July 2, 2012
Soyuz Module Transports Trio Of ISS Astronauts Back To Earth
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redOrbit Staff & Wire Reports - Your Universe Online
According to CNET's William Harwood, Expedition 31 commander Oleg Kononenko, European Space Agency (ESA) astronaut Andre Kuipers, and NASA flight engineer Donald Pettit landed near Dzhezkazgan, Kazakhstan, Sunday morning, ending their six-month stay on board the space station.
"Russian recovery crews stationed nearby rushed to the spacecraft and opened the main hatch within minutes to begin assisting the station fliers as they began their re-adaptation to gravity after 193 days in the weightlessness of space," Harwood said.
"Because of the entry trajectory and the location of ground stations, Russian flight controllers were unable to communicate with the crew during the final stages of the descent, but recovery personnel reported no problems as the spacecraft made an on-target, upright landing," he added.
Pettit, Kononenko, and Kuipers had departed the ISS some three and a half hours before their landing, as their Soyuz space capsule undocked and began floating away from the station, the Associated Press (AP) reported.
Their touchdown completed "a perfect upright textbook landing" and Russian space officials quickly surrounded the module and helped the trio of astronauts disembark, officially closing the book of their 193-day mission in space, 191 days of which were spend onboard the ISS.
"During their expedition, the crew supported more than 200 scientific investigations involving more than 400 researchers around the world. The studies ranged from integrated investigations of the human cardiovascular and immune systems to fluid, flame and robotic research," NASA officials said in a July 1 press release.
"Before leaving the station, Kononenko handed over command of Expedition 32 to the Russian Federal Space Agency's Gennady Padalka, who remains aboard the station with NASA astronaut Joe Acaba and Russian cosmonaut Sergei Revin," the US space agency added. "NASA astronaut Sunita Williams, Russian cosmonaut Yuri Malenchenko and Japan Aerospace Exploration Agency astronaut Akihiko Hoshide will join them July 17. Williams, Malenchenko and Hoshide are scheduled to launch July 14 from the Baikonur Cosmodrome in Kazakhstan."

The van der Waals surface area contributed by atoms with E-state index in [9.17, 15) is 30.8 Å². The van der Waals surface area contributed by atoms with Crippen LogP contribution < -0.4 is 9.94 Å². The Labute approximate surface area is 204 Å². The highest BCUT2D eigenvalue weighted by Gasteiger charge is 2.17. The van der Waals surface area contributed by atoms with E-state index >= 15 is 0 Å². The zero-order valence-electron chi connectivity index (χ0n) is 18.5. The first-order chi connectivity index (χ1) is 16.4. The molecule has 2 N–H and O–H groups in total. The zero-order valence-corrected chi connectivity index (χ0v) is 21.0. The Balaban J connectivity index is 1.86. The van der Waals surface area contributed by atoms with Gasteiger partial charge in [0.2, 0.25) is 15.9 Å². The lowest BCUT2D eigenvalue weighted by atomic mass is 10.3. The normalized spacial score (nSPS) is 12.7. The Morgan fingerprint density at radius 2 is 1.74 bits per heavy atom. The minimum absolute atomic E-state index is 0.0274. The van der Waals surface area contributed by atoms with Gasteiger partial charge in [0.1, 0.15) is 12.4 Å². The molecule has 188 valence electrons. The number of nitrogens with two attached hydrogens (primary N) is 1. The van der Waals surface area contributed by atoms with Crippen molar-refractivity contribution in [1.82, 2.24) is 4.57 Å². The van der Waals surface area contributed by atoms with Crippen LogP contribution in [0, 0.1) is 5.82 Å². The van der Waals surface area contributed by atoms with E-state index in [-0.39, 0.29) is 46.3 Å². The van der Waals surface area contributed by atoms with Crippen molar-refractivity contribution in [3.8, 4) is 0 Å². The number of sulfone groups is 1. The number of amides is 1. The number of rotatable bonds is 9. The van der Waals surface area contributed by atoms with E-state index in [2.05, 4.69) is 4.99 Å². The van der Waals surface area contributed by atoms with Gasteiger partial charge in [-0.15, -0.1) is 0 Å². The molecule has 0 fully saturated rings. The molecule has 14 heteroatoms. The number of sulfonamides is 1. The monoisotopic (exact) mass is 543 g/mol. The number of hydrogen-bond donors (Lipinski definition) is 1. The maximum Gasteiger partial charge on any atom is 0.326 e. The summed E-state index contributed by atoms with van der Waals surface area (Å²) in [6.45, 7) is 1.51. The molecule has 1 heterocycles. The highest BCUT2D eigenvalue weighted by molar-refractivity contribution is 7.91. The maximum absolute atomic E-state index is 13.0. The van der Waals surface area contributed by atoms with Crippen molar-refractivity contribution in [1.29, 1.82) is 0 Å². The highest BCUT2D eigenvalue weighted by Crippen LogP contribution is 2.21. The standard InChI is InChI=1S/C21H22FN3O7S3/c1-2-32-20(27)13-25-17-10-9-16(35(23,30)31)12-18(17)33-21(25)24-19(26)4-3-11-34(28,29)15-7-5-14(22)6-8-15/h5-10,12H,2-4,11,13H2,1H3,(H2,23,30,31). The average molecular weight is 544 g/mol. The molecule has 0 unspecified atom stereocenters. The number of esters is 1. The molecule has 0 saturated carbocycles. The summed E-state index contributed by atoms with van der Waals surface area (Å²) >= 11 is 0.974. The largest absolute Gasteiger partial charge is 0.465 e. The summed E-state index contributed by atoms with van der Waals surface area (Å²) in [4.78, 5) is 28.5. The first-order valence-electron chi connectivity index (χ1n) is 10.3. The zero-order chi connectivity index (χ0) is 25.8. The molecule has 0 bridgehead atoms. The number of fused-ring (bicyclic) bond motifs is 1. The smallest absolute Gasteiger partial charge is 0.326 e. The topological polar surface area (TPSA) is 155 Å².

After departing from the ISS, Kononenko and his colleagues tested a new digital autopilot that would allow astronaut members to complete a manual docking without requiring lab crew members to re-orient the station, Harwood said. He then moved the Soyuz vehicle into position approximately six miles from the station to prepare for re-entry procedures. After firing rockets to slow the spacecraft, the Soyuz, with the heat shield pointing forward, entered the atmosphere at an altitude of 61.5 miles, and eight minutes later deployed their main parachute, he added.
"It's been a privilege to serve as commander of the space station and to work with such a good crew as well as such dedicated ground support staff," Kononenko said during a change-of-command ceremony on Friday, according to CNET reports. "The station is an accomplishment, the result of the cooperative effort of mankind which has expanded understanding between individual people and nations. The exploration of space is one of the great opportunities for us to test ourselves and our limits and to focus our energies into positive efforts that will benefit everyone."